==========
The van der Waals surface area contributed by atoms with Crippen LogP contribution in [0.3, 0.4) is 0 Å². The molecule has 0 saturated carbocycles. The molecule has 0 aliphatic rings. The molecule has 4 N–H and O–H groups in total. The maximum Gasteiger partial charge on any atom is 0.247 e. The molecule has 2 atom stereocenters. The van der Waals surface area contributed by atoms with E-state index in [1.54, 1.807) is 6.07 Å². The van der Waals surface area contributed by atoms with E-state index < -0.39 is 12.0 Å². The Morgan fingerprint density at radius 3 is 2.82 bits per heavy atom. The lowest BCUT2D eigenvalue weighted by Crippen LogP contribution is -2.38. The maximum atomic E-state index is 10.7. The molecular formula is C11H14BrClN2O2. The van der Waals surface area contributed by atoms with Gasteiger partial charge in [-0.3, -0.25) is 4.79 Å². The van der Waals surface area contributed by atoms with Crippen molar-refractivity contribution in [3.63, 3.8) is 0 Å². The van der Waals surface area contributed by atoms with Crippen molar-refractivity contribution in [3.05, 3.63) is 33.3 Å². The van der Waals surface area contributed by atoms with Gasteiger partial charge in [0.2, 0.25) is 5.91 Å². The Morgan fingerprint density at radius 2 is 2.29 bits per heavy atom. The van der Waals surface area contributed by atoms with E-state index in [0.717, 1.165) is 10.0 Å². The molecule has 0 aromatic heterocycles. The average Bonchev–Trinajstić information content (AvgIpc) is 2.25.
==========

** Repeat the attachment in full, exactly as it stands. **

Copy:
The van der Waals surface area contributed by atoms with Crippen LogP contribution in [0.3, 0.4) is 0 Å². The molecule has 0 saturated carbocycles. The molecule has 0 aliphatic rings. The molecule has 4 N–H and O–H groups in total. The maximum Gasteiger partial charge on any atom is 0.247 e. The molecule has 2 atom stereocenters. The van der Waals surface area contributed by atoms with E-state index in [1.54, 1.807) is 6.07 Å². The van der Waals surface area contributed by atoms with E-state index < -0.39 is 12.0 Å². The Morgan fingerprint density at radius 3 is 2.82 bits per heavy atom. The lowest BCUT2D eigenvalue weighted by Crippen LogP contribution is -2.38. The maximum atomic E-state index is 10.7. The molecular formula is C11H14BrClN2O2. The van der Waals surface area contributed by atoms with Gasteiger partial charge in [-0.3, -0.25) is 4.79 Å². The van der Waals surface area contributed by atoms with Crippen molar-refractivity contribution in [3.63, 3.8) is 0 Å². The van der Waals surface area contributed by atoms with Crippen molar-refractivity contribution in [3.05, 3.63) is 33.3 Å². The van der Waals surface area contributed by atoms with Gasteiger partial charge in [0.2, 0.25) is 5.91 Å². The Morgan fingerprint density at radius 2 is 2.29 bits per heavy atom. The van der Waals surface area contributed by atoms with E-state index in [0.717, 1.165) is 10.0 Å². The molecule has 0 aromatic heterocycles. The average Bonchev–Trinajstić information content (AvgIpc) is 2.25.